Apocope

An Introduction to Apocope

Apocope (derives from Greek combination, ‘apo’ [away from], and ‘koptein’ [to cut] literally means “a cutting off”), is a kind of MetaplasmOpens in new window, which consists in the elisionOpens in new window of the final syllableOpens in new window or some of the final letters of a word, for instance,

  • ‘tho’, for “though”;
  • ‘th’, for “the”;
  • ‘t’other’, for “the other”;
  • ‘thro’, for “through”;
  • ‘oft’, for “often”;

The aim of omitting some of the final letters of a word is usually for the smooth flow of the verseOpens in new window.

While apocope is a rhetorical figure that flourishes in the poetryOpens in new window, it is also a musical figure which consists in shortening the final note in one voice of a fugueOpens in new window. Here, the apocope signifies a cutting off of the fugue for whatever reason. Instead of completing the fugue in all parts with all voices, one of its voices is broken off. — (Dietrich Bartel, Musica Poetica: Musical-Rhetorical Figures in German Baroque Music)

Notable Examples of Apocope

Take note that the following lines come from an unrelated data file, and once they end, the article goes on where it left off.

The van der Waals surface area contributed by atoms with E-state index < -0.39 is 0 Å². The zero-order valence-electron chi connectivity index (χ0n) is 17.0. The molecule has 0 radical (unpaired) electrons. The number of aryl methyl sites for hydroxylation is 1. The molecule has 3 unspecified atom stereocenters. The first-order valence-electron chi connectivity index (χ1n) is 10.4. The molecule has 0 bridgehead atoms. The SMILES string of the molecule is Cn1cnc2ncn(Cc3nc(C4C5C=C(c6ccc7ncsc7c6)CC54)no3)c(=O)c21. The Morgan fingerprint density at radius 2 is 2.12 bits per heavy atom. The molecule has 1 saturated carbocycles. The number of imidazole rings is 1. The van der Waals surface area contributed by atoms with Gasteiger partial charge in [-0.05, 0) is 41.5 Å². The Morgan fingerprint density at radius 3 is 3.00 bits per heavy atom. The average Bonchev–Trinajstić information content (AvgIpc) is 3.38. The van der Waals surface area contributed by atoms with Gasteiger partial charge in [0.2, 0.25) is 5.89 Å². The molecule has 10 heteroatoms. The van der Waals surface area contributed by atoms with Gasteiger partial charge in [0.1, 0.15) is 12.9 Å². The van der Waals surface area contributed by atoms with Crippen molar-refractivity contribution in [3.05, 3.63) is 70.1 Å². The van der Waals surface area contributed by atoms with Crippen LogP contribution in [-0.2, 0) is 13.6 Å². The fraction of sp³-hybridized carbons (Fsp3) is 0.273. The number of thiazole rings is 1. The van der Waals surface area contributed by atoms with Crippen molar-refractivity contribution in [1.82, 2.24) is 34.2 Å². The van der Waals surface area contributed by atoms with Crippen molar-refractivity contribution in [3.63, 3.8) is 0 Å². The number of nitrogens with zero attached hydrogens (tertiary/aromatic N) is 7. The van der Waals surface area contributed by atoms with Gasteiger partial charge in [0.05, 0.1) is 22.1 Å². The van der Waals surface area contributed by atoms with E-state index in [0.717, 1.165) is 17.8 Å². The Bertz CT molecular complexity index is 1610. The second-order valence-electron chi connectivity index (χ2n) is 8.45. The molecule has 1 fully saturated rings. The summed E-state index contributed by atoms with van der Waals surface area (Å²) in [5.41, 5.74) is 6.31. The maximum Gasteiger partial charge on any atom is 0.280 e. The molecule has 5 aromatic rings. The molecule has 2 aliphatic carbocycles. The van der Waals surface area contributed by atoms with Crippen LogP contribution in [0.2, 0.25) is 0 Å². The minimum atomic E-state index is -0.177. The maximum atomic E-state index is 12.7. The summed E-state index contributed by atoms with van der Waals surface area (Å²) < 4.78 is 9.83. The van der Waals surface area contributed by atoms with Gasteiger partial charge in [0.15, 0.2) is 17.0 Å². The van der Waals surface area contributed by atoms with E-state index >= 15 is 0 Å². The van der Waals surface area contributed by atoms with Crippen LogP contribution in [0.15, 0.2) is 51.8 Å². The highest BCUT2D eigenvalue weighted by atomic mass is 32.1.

• “Season your admiration for a while with an attent [for “attentive”] ear.”
  • — (William Shakespeare, Hamlet, Act I, scene 2)

  • “True art is nature to advantage dressed What oft [for “often”] was thought, but ne'er so well expressed.”
  • —(Alexander Pope)
Important Hint! 

Apocope being a vital device deployed to keep the flow of metreOpens in new window or rhymeOpens in new window intact, can instrumentally be applied to the clippingOpens in new window in formal speech, and writing of certain words like ad(vert)(isement); goss(ip); photo(graph).

Further Readings:
Silver Rhetoricae | ApocopeOpens in new window
Dietrich Bartel | Musica Poetica: Musical-Rhetorical Figures in German Baroque Music: ApocopeOpens in new window
Wikipedia | ApocopeOpens in new window